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In the southern United States, the gas industry is eating away at coastal areas

This project is "much worse than a hurricane", after which, at least, "we can rebuild", judges the one who sees himself as a collateral victim of the development of the American gas industry, which the Russian gas crisis has made paramount.

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In the southern United States, the gas industry is eating away at coastal areas

This project is "much worse than a hurricane", after which, at least, "we can rebuild", judges the one who sees himself as a collateral victim of the development of the American gas industry, which the Russian gas crisis has made paramount.

"If it's built, there will be no going back."

In this coastal region between Texas and Louisiana, the recent proliferation of liquefied natural gas (LNG) export terminal projects, huge buildings placed on concrete plateaus that gradually eat away at natural areas, irritates the inhabitants, who consider them too polluting.

The terminal envisaged near Travis Dardar and his wife Nicole would only be a few hundred meters from their home. This would leave them no choice but to pack up - hoping that their land would be bought back at a reasonable price.

Another is planned where they are fishing. The Dardar couple therefore risks having to abandon their shrimp and oyster fishing activity in the area, the ultimate uprooting.

"We don't know what we're going to do next. We know one thing: we can't live here", regrets Travis Dardar.

- Ukraine - 

Last March, a few weeks after the start of the Russian invasion of Ukraine, President Joe Biden pledged to increase LNG deliveries to Europe, which is overly dependent on Russian gas.

44.6 billion cubic meters have already been exported there in 2022, compared to 26 in 2020, reports the Center for LNG, which brings together companies in the sector.

The United States has become the world's largest exporter of LNG, an industry that can only be attracted by the Gulf of Mexico, with its infrastructure and strategic location.

The area alone has 5 of the 7 American export terminals in operation and 22 of the 24 projects submitted to the authorities.

An activity which, in return, brings him "many jobs", promises Charlie Riedl, executive director of the Center for LNG.

According to him, as long as terminal construction projects meet environmental criteria, the government must "authorize them without delay".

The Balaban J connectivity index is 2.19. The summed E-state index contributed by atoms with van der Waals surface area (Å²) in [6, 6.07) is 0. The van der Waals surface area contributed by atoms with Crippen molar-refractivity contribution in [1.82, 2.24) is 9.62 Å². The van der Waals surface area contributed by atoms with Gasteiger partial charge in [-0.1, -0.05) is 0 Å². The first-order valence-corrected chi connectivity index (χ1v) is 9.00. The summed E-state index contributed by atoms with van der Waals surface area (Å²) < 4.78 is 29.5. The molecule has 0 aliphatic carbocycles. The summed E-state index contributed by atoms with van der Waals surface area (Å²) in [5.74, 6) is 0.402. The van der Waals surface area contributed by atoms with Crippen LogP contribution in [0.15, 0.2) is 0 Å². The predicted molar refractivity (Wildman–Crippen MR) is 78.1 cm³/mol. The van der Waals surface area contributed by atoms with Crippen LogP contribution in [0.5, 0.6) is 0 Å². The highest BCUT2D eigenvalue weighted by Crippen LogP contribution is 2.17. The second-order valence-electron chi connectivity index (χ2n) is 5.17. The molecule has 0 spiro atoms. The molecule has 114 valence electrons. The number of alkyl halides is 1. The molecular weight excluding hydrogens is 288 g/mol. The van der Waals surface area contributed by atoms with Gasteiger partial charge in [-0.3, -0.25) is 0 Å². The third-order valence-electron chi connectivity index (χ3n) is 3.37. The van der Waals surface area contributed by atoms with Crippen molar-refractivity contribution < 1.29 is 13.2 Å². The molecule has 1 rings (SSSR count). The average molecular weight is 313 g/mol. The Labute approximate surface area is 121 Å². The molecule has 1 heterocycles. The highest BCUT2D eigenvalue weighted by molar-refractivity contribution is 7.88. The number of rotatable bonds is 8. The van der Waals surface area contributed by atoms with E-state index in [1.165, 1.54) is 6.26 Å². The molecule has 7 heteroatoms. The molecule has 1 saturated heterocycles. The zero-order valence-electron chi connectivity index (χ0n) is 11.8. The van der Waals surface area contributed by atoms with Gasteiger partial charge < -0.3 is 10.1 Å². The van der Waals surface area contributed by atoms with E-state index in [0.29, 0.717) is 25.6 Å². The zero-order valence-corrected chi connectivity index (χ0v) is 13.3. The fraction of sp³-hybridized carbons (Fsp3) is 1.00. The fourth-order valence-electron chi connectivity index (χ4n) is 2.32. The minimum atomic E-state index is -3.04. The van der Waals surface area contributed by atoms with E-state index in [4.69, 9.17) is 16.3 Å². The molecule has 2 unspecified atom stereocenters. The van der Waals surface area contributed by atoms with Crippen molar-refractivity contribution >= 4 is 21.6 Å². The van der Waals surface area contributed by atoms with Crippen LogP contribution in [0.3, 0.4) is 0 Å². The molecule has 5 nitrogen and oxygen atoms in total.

- Noise, light and pollution -

But these coasts of Louisiana and Texas are "sacrificed", assures John Allaire, another resident.

"You have the noise, the light, the air pollution and several tens of hectares of concrete swamps" he laments, sitting in his boat, pointing to the new LNG export terminal, very close from is home.

Annoyed, John Allaire observes the waves caused by the huge LNG tankers eroding the coast and the dredged sludge that covers his beach.

He is also worried about the impact on wildlife. The planned project on the land bordering his property is located on a swamp that is home to an endangered bird species, the black rail.

"It's horrible to see this administration (Biden, editor's note) (...) which said that there was a climate emergency, approve these kinds of installations", laments Kelsey Crane, in charge of public policies at the Earthworks association.

- Fissures - 

Across the Sabine River, the Texas town of Port Arthur already has many petrochemical facilities.

Near the terminal of Cheniere Energy - which last year paid nearly $1.5 million in fines for cracks in its tanks - activist John Beard leads a "toxic tour" of the area, along with environmental associations.

In June, an explosion caused the temporary closure of the LNG terminal in Freeport, further south, reminding residents of the immediate risks posed by this particular neighborhood.

But John Beard, head of the Port Arthur Community Action Network, also denounces the long-term effects on the health of inhabitants largely from minorities.

In Port Arthur, the population is mainly African-American or Hispanic, and a quarter of them live below the poverty line, according to the American census bureau.

In the county, the death rate from cancer is 25% higher than in the rest of the state, according to the Texas Cancer Registry.

John Beard thinks that the industrialists did not choose this zone by chance: "they take the path where there is the least resistance, that of the poor, of those who do not have access to lawyers, who do not have the 'education or knowledge'.

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